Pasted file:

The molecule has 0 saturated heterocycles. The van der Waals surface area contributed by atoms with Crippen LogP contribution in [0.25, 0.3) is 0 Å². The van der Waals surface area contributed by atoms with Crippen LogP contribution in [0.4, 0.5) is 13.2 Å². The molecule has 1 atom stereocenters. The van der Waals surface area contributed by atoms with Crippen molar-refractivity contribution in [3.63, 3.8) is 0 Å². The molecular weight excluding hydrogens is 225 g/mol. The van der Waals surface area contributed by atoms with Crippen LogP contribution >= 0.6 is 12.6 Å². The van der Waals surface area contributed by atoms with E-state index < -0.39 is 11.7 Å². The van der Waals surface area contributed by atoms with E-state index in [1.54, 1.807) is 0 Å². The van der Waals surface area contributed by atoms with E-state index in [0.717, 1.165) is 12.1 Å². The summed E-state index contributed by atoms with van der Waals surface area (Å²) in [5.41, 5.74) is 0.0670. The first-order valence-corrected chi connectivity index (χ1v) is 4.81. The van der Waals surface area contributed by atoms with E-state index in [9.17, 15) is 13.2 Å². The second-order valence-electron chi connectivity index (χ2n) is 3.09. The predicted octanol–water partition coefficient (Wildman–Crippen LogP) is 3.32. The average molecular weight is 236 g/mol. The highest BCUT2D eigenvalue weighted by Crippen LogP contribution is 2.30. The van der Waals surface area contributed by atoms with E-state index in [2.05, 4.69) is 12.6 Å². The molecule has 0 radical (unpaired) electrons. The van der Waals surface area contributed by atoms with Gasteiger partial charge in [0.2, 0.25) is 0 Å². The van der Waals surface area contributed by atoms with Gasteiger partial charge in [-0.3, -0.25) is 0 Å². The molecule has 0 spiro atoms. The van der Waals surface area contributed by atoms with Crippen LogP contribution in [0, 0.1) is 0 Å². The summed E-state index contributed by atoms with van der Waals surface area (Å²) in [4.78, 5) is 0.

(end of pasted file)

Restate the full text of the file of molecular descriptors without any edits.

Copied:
The molecule has 0 saturated heterocycles. The van der Waals surface area contributed by atoms with Crippen LogP contribution in [0.25, 0.3) is 0 Å². The van der Waals surface area contributed by atoms with Crippen LogP contribution in [0.4, 0.5) is 13.2 Å². The molecule has 1 atom stereocenters. The van der Waals surface area contributed by atoms with Crippen molar-refractivity contribution in [3.63, 3.8) is 0 Å². The molecular weight excluding hydrogens is 225 g/mol. The van der Waals surface area contributed by atoms with Crippen LogP contribution >= 0.6 is 12.6 Å². The van der Waals surface area contributed by atoms with E-state index < -0.39 is 11.7 Å². The van der Waals surface area contributed by atoms with E-state index in [1.54, 1.807) is 0 Å². The van der Waals surface area contributed by atoms with E-state index in [0.717, 1.165) is 12.1 Å². The summed E-state index contributed by atoms with van der Waals surface area (Å²) in [5.41, 5.74) is 0.0670. The first-order valence-corrected chi connectivity index (χ1v) is 4.81. The van der Waals surface area contributed by atoms with E-state index in [9.17, 15) is 13.2 Å². The second-order valence-electron chi connectivity index (χ2n) is 3.09. The predicted octanol–water partition coefficient (Wildman–Crippen LogP) is 3.32. The average molecular weight is 236 g/mol. The highest BCUT2D eigenvalue weighted by Crippen LogP contribution is 2.30. The van der Waals surface area contributed by atoms with E-state index in [2.05, 4.69) is 12.6 Å². The molecule has 0 radical (unpaired) electrons. The van der Waals surface area contributed by atoms with Gasteiger partial charge in [0.2, 0.25) is 0 Å². The van der Waals surface area contributed by atoms with Gasteiger partial charge in [-0.3, -0.25) is 0 Å². The molecule has 0 spiro atoms. The van der Waals surface area contributed by atoms with Crippen LogP contribution in [0, 0.1) is 0 Å². The summed E-state index contributed by atoms with van der Waals surface area (Å²) in [4.78, 5) is 0.